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I have written a bit of code today which smells somewhat.

public class SomeController : GenericController<SomeViewModel, SomeModel>

Here is a Generic Controller constrained to a particular Model and ViewModel; now what smells is the fact that I am defining the relationship between the Model and the ViewModel I don't mind that the Controller knows about the ViewModel that's fine. What I wish this to do is have the Controller ask the View Model somehow because that's where the coupling should be in my view. The only way I can think of is in the controller factory. That could inspect the supplied ViewModel and create and instance of the Controller with the Model defined at runtime.

so the above would just become

public class SomeController : GenericController<SomeViewModel, TModel> where TModel : Model

And only be typed at runtime. any ideas on how to do this? reflection? generics? attributes? or is this just a really bad idea?

============Edit===========

the reason for the use of generics is there is a lot of shared code throughout the controllers the controllers use services which intern use repositories. the services and repositories depend on the type of domain object. the methods such as public ViewResultBase Add(TViewModel viewModel) in the Generic Controller uses a generic mapper which converts the ViewModel to a Model and passes this to the service -> repository.

============Edit===========

heres a snippet from the base class showing some shared code utilising the generic arguments

    [HttpGet]
    public virtual PartialViewResult List(int id)
    {

        var model = BuildListDetails(id);

        return PartialView(model);
    }

    [Dependency]
    public IService<TDomainObject> Service { get; set; }

    protected IEnumerable<TViewModel> BuildListDetails(int id)
    {

        var nodes = Service.GetData(UserState.Current.User.UserID, id);
        if (nodes == null) return null;

        return nodes.Select(n => ModelMapperFactory<TDomainObject, TViewModel>.Instance.Create(n)).AsEnumerable();
    }

cheers,

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1  
What reason would there be to constrain the controller to a specific model and view model type? Showing an action method where these generic arguments are used would be helpful in determining the usefulness of a solution. –  Tejs Apr 25 '12 at 15:08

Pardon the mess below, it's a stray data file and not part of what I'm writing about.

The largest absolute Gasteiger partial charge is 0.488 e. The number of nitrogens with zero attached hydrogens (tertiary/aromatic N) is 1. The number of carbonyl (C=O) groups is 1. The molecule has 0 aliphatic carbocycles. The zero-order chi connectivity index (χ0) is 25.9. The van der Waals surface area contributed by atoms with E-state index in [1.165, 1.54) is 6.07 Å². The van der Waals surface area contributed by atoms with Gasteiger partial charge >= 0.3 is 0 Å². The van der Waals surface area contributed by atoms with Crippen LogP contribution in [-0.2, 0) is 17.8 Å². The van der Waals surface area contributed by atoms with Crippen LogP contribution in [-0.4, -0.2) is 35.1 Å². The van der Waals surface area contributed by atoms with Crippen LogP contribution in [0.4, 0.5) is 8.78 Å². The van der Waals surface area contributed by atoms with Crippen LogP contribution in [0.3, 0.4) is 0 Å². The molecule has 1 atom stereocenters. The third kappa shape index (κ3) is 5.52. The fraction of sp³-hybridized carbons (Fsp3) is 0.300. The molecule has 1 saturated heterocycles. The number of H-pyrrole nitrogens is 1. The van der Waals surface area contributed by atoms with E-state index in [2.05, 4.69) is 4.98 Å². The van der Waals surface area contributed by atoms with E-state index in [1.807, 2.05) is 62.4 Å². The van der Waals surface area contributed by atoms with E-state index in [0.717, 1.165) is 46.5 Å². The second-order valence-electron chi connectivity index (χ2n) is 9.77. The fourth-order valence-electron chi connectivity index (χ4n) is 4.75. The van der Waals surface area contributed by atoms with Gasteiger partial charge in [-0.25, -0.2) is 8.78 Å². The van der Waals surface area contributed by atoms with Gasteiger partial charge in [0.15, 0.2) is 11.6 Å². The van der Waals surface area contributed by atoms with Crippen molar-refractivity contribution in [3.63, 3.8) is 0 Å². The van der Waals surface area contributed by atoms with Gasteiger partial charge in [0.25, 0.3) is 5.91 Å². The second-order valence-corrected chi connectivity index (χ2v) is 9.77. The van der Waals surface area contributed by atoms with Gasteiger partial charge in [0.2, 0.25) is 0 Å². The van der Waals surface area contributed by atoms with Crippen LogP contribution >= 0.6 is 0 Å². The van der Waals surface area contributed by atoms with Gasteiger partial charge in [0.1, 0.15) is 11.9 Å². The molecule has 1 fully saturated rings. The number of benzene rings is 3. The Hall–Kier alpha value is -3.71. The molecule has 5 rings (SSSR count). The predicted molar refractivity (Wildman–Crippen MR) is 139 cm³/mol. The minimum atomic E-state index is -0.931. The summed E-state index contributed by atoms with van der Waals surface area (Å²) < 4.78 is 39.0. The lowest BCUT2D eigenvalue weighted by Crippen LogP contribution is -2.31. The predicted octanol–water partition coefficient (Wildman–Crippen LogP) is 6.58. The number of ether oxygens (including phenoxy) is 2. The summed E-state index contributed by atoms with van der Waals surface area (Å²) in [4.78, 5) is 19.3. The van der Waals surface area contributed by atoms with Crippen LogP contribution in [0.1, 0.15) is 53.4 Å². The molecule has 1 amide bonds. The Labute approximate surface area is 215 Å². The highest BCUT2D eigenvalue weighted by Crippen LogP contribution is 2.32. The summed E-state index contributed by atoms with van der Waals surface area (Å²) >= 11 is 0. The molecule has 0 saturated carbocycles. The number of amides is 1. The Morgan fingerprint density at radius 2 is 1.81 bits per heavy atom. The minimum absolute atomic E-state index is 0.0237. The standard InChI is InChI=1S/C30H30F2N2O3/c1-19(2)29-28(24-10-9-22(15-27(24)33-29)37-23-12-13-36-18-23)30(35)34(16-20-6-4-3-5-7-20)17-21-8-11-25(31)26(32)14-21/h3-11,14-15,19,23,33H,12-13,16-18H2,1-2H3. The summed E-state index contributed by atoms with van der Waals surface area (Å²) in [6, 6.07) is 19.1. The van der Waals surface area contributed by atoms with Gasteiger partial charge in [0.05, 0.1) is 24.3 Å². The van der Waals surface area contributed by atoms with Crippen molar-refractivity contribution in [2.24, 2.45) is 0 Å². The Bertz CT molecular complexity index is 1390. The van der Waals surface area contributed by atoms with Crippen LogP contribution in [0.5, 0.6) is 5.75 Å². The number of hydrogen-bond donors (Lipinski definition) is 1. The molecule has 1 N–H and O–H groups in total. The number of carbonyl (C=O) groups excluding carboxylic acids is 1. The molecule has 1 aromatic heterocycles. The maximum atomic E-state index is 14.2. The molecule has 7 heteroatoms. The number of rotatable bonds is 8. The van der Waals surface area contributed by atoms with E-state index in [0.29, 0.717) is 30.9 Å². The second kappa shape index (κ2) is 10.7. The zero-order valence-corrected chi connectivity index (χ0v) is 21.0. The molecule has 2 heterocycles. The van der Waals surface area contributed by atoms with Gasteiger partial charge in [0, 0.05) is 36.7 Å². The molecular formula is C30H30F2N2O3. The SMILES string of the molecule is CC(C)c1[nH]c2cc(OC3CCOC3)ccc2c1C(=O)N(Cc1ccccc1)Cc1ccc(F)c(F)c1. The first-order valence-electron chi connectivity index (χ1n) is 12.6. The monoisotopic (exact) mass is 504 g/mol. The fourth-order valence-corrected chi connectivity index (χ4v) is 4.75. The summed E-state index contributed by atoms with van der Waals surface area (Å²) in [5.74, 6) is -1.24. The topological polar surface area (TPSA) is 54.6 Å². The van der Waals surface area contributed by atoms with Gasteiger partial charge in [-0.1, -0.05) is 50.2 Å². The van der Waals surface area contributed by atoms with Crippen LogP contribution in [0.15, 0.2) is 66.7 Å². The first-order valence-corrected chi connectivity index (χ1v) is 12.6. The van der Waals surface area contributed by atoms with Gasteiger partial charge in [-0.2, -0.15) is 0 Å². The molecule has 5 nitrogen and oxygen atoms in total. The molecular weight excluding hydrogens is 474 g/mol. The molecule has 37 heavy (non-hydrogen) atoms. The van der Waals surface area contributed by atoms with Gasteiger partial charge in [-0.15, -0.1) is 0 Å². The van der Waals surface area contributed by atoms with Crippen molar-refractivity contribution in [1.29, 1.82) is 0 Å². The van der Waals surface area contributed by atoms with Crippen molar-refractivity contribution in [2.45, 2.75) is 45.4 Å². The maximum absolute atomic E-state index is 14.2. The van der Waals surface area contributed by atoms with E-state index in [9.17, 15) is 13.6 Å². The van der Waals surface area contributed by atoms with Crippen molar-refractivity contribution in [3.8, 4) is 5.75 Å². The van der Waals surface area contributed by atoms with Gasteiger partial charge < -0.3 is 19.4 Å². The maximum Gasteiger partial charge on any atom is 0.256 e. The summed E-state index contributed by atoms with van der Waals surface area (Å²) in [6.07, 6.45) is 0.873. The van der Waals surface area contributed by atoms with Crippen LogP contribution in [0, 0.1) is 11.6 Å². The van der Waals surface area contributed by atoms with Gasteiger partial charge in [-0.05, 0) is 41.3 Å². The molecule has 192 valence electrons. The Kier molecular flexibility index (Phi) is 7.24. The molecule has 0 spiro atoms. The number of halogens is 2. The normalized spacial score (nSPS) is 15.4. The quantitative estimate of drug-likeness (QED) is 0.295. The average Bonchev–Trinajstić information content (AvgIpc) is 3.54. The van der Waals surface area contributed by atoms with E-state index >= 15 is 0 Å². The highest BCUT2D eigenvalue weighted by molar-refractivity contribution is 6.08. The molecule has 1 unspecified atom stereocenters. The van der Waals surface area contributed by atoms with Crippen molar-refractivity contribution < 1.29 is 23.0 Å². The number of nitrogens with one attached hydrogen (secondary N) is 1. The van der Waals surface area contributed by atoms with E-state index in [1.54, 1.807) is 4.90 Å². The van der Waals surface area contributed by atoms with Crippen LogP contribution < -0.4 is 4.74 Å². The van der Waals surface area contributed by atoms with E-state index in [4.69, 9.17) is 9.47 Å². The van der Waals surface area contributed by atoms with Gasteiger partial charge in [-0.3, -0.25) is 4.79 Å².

5  
What smells is not the fact that you have defined a relationship between the Model and the ViewModel. A ViewModel is associated to a view. And a controller could have multiple actions working with different views. So what really smells here is the association between the controller and the ViewModel. So don't do that. Never associate a controller with a ViewModel. That's not what a ViewModel is intended to be associated with. So I would rethink this design. –  Darin Dimitrov Apr 25 '12 at 15:10
    
@DarinDimitrov this may be the case for lots of implementations but not this particular one. –  Mark Apr 25 '12 at 15:37
    
@Tejs added snippet for you –  Mark Apr 26 '12 at 8:41

1 Answer 1

Darin is right (as always). Controllers can work with different models and different views and different view models. Typing your controller to one specific view model and model is just pointless, unless you know for a fact that you will always use just that one view model and just that one model.

There is an association between view models and models. This association is handled in the controller. That's one of its purposes. Don't spend a lot of effort trying to genericize controllers, they typically only contain very specifc code related to its use, and have few options for reuse. When you do need more options, consider using aspects or base clases that just abstract the reusable part (some people authentication logic in a base class, which I don't agree with.. but it's a choice.. other people add their own custom IPrincipal, or other kinds of common features. In most cases, this would not require using generics).

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This is exactly the case each ViewModel and Model is handled by its own controller. –  Mark Apr 25 '12 at 15:40
    
@Mark - Really? You use a seperate controller for your Create, Edit, and list views? That seems quite odd. Or are you using the same View model for all view types? If so, that's the real smell. –  Erik Funkenbusch Apr 25 '12 at 15:45
    
Each Controller handles CRUD using the same viewModel. For example AnimalController may be generic supplying functions using lists, Cat and Dog Controllers can use this to get a lot of stuff for free such as a link to the IAnimalService.SaveAnimal (DogService:IAnimalService) which would magically call the concrete implementation of the service. –  Mark Apr 25 '12 at 15:54
    
the views are in a separate project and determined by our own allowing us to swap them out and fall back during runtime. –  Mark Apr 25 '12 at 15:58
    
@Mark As I said, that's the real smell. CRUD functions each have different requirements. Using the same view model for all of them defeats the very purpose of a view model. A view model is supposed to be tailored to your views needs, and you can't do that if you're having to make compromises to make it work across all CRUD operations. As an example, why should you have validation attributes on list view? Or a delete view for that matter. Create and edit validation scenarios may be different, etc.. –  Erik Funkenbusch Apr 25 '12 at 16:09

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